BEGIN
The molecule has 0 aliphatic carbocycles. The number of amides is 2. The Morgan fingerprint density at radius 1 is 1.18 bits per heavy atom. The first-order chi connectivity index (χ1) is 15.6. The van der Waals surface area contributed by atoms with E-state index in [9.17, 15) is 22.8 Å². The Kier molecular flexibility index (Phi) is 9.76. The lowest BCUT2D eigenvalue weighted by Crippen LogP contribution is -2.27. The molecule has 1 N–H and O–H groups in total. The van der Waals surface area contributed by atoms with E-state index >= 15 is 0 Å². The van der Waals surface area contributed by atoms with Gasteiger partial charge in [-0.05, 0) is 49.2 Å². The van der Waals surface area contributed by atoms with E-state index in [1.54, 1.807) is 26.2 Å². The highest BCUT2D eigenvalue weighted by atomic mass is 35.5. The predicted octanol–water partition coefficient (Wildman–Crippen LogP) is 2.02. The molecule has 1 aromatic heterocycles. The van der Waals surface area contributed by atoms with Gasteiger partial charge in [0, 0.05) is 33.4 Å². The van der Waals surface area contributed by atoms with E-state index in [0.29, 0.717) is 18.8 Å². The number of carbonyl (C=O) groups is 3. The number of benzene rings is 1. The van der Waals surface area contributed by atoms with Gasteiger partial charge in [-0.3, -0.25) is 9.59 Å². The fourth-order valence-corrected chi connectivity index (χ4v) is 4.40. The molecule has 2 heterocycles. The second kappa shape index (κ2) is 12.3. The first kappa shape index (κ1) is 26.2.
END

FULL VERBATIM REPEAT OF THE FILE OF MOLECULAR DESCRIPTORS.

The molecule has 0 aliphatic carbocycles. The number of amides is 2. The Morgan fingerprint density at radius 1 is 1.18 bits per heavy atom. The first-order chi connectivity index (χ1) is 15.6. The van der Waals surface area contributed by atoms with E-state index in [9.17, 15) is 22.8 Å². The Kier molecular flexibility index (Phi) is 9.76. The lowest BCUT2D eigenvalue weighted by Crippen LogP contribution is -2.27. The molecule has 1 N–H and O–H groups in total. The van der Waals surface area contributed by atoms with E-state index >= 15 is 0 Å². The van der Waals surface area contributed by atoms with Gasteiger partial charge in [-0.05, 0) is 49.2 Å². The van der Waals surface area contributed by atoms with E-state index in [1.54, 1.807) is 26.2 Å². The highest BCUT2D eigenvalue weighted by atomic mass is 35.5. The predicted octanol–water partition coefficient (Wildman–Crippen LogP) is 2.02. The molecule has 1 aromatic heterocycles. The van der Waals surface area contributed by atoms with Gasteiger partial charge in [0, 0.05) is 33.4 Å². The van der Waals surface area contributed by atoms with E-state index in [0.29, 0.717) is 18.8 Å². The number of carbonyl (C=O) groups is 3. The number of benzene rings is 1. The van der Waals surface area contributed by atoms with Gasteiger partial charge in [-0.3, -0.25) is 9.59 Å². The fourth-order valence-corrected chi connectivity index (χ4v) is 4.40. The molecule has 2 heterocycles. The second kappa shape index (κ2) is 12.3. The first kappa shape index (κ1) is 26.2.